The famous Epiktetos cup shows a Scythian's arrows with large C-shaped nocks.  For comparison, later wooden arrows from Miran in the Tarim Basin had bulbous wooden self-nocks that must have taken a great deal of work to shape.  Neither of these are snap nocks.  I prefer snap nocks, but it wouldn't be possible to create a profile like that with them.

As an exercise in exploring possibilities, I'm using cheap wooden beads (about a dollar a dozen) combined with bamboo skewers.  Other possible and likely more durable materials include bone and horn, but the wood is easily shaped and I think it will hold up well enough.

A cashier told me that the wood was probably pine and might splinter.  This hasn't happened so far, perhaps because I'm using very fine-toothed files - one backed, one round, to get the complex snap shape, which I may later reduce to a simpler and more open shape as per the historical examples.  I'm going to test them "raw" and perhaps rub glue inside if they do splinter with use.

Wednesday, May 27, 2015

Making a wooden akinakes scabbard, part IV

Akinakes scabbards were sometimes covered in embossed sheet metal, but judging from the number of bronze chapes presented in isolation in museum collections, I would have to think that scabbards were more often completely organic apart from the chape.  So here I am covering my scabbard in leather.  Fabric or thin rawhide would probably be equally acceptable.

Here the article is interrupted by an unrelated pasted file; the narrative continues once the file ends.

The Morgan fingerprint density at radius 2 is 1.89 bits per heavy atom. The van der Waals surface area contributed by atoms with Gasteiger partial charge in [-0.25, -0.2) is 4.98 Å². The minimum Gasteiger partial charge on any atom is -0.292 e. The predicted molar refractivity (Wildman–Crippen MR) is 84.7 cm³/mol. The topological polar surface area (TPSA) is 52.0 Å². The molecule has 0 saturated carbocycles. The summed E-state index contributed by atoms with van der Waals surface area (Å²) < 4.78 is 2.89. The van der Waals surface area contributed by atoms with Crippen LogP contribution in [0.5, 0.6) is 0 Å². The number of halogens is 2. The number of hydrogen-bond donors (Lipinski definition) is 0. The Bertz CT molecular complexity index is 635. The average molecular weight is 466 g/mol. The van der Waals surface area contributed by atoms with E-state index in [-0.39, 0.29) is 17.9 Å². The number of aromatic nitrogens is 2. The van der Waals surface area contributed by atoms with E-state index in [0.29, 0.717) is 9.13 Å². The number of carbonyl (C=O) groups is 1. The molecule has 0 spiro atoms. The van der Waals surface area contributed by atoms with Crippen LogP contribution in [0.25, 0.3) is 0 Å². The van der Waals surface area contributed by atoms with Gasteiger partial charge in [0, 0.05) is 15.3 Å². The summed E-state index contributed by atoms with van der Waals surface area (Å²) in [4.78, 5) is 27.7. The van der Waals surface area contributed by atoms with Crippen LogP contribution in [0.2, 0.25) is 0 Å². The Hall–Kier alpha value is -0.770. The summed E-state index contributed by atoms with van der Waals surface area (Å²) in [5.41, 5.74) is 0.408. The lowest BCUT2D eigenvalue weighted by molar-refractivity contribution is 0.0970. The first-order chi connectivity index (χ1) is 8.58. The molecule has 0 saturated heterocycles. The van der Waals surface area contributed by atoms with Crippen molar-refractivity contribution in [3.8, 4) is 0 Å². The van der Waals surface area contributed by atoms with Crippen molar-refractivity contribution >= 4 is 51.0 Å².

As with the Medgidia-type scabbard, I laid the cut leather down with a thin brushing of contact cement (hide glue would probably work about as well, and be more authentic), trimming away the excess as I stitched.

Upon reaching the end of the seam, it's reversed and turned into a cross stitch.

At the other end, the shape of the expanded throat seems to make it likely that the leather there could peel off eventually (maybe that's why the top of the throat sometimes sloped back toward the middle?).  In this instance I drilled a very small hole through the core and put the thread through it, lashing the leather down in the process.

With that done, I made a cross cut through the leather where the belt loop is to be tied.  The cut in the leather can be cleaned up by putting a drop of glue into the hole and using a pencil or something to squash the corners down.

Tuesday, May 12, 2015

Converting the Native Way CH257

Alongside their G202, Native Way offers several models of Chinese bronze arrowheads that may be of interest to Classical reenactors.  The best prospect as far as I can discern is the CH257.

The smaller one above is the 257.  Wilkie Collins very kindly included a packet of  the larger CH259 with my order.  The 257, not counting the tang, is about 24mm (or a bit less than an inch), which would be on the small side for those used in the Graeco-Persian wars, but acceptable.  It weighs 12g as cast, more than half of which is in the tang.